Taken as a whole, the essays in The Cabin present the closest we have yet to come to a memoir from the Pulitzer Prize-winning playwright of Glengarry Glen Ross, American Buffalo, and Speed-the-Plow. The pieces in this volume are spare and pointed: episodes, both terrifying and thrilling, from childhood; impressions of a romantic young man; the ...
Taken as a whole, the essays in The Cabin present the closest we have yet to come to a memoir from the Pulitzer Prize-winning playwright of Glengarry Glen Ross, American Buffalo, and Speed-the-Plow. The pieces in this volume are spare and pointed: episodes, both terrifying and thrilling, from childhood; impressions of a romantic young man; the strangely familiar tales of a traveler; and eerily exotic moments of retrospection.
Fine. Almost in new condition. Book shows only very slight signs of use. Cover and binding are undamaged and pages show minimal use. Millions of satisfied customers and climbing. Green Earth Books is the name you can trust, guaranteed. Spend Less. Read More.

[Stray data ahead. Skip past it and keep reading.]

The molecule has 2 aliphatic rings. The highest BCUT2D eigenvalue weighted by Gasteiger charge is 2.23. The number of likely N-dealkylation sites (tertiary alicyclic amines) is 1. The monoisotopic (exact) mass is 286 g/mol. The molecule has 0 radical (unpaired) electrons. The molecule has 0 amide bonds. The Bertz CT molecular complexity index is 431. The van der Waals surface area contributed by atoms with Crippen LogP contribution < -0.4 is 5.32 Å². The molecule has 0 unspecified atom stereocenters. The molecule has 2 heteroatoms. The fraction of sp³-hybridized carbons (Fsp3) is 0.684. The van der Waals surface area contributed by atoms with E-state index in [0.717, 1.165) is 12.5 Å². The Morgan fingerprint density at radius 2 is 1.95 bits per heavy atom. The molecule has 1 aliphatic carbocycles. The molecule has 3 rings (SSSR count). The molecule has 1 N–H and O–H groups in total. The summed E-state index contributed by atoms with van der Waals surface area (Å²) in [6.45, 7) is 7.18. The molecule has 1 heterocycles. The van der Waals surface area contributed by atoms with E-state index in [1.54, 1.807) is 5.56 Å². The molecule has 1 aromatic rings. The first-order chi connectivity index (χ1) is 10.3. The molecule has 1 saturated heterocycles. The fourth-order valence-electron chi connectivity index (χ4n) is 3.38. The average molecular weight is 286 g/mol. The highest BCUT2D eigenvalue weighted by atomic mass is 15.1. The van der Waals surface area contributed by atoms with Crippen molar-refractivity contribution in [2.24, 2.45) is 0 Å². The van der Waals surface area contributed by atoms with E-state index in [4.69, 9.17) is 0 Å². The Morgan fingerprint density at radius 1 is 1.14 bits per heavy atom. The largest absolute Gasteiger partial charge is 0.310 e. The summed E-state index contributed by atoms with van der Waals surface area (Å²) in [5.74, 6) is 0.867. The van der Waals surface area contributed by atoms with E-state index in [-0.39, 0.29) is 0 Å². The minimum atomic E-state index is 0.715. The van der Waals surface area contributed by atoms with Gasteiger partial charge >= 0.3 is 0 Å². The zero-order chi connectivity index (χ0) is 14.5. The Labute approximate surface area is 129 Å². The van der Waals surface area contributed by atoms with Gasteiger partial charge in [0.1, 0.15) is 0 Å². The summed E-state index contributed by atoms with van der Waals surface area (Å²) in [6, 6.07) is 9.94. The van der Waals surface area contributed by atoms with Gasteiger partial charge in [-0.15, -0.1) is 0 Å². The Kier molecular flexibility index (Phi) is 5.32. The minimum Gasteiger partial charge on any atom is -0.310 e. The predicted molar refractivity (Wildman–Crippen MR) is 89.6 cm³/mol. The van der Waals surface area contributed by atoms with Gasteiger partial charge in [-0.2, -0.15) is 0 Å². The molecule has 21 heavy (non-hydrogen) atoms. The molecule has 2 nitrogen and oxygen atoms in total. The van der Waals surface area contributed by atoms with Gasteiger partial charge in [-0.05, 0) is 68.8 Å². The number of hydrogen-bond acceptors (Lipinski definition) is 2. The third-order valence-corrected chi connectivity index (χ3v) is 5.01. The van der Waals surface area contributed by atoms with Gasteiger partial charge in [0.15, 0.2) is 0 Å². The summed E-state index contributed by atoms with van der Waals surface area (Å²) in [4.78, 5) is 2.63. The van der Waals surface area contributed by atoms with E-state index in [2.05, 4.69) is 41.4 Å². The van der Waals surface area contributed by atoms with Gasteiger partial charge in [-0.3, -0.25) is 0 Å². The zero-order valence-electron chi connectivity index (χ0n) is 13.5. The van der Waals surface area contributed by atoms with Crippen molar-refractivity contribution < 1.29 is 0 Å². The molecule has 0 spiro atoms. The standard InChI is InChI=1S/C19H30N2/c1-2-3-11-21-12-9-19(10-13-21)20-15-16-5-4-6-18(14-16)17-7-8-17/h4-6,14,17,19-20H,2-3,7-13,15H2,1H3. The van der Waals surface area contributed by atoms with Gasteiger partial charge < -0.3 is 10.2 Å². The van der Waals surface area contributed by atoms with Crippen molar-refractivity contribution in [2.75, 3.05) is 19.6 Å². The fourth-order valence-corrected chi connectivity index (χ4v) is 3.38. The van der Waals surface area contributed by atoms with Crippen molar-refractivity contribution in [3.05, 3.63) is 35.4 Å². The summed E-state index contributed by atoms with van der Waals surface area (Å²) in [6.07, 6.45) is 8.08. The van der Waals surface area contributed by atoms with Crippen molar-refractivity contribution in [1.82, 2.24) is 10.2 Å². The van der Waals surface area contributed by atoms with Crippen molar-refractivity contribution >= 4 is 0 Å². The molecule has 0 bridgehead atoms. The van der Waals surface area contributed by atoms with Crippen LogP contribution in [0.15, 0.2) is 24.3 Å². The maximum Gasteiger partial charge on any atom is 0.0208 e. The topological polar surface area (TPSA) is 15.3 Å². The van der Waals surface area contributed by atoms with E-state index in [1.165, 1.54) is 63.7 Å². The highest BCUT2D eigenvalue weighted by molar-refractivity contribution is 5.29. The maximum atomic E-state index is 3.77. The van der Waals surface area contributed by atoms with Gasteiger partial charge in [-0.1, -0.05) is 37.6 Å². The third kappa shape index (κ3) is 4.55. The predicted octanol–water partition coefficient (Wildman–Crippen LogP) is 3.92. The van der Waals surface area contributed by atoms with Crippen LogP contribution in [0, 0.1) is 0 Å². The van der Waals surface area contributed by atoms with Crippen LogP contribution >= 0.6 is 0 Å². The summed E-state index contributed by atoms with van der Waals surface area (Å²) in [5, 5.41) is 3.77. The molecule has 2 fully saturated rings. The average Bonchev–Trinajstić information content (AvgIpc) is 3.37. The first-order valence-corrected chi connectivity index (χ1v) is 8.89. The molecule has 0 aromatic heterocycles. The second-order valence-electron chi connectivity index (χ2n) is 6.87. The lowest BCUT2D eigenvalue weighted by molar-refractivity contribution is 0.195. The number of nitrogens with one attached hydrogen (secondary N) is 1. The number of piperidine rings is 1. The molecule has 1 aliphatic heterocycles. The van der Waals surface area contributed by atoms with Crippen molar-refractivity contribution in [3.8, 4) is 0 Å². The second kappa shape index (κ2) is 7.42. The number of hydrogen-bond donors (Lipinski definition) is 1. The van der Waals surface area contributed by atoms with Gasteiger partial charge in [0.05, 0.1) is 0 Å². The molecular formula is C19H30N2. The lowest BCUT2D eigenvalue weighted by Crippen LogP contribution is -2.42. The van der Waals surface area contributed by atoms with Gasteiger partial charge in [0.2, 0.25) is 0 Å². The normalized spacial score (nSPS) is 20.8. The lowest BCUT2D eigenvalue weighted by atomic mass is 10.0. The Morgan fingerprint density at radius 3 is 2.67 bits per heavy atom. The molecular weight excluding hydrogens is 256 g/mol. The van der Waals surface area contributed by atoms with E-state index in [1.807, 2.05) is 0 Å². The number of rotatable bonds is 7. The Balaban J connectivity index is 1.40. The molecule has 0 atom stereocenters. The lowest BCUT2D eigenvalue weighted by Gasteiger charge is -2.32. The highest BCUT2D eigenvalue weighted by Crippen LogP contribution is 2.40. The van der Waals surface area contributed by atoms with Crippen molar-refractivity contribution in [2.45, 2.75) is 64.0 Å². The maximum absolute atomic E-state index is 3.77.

Very good. 1992. Hardcover. dustcover is yellowed at edges and price is snipped off corner of overflap. No notes/hiliting. Clean pages; Lightly edgeworn dustcover; No dog-ears; Strong binding. sku63059:
Publishers Weekly, 1993-10-25 This pleasurable amalgam of travelogue and reminiscence explores Mamet's early years in Chicago and New York and his current life as a successful playwright. (Dec.) (c) Copyright PWxyz, LLC. All rights reserved
Publishers Weekly, 1992-11-16 In an amalgam of travel and reminiscence, playwright Mamet ( Glengarry Glen Ross ) recalls salient points about growing up in Chicago: his physically abusive stepfather, a YMCA summer camp, riding the El and a popular radio station that filtered the city's heady mix of populist and intellectual cultural strands. In other essays he waxes nostalgic about Manhattan's Chelsea district, where he struggled as a writer in his late 20s, and contrasts ``playing proletariat'' in 1960s Greenwich Village with his placid life in a renovated row house in Boston's South End where he and his wife enjoy ``our own two-person Bloomsbury salon.'' Other pieces deal with Mamet's Vermont cabin, rifle practice, taking golf lessons in Scotland, a bemused trip to the Cannes Film Festival, inhaling asbestos on a factory job and a hop through various London districts by way of their tea shoppes. If Mamet's clean, spare prose here lacks the vernacular bite of his previous essay collections, it is nonetheless pleasurable. (Dec.)
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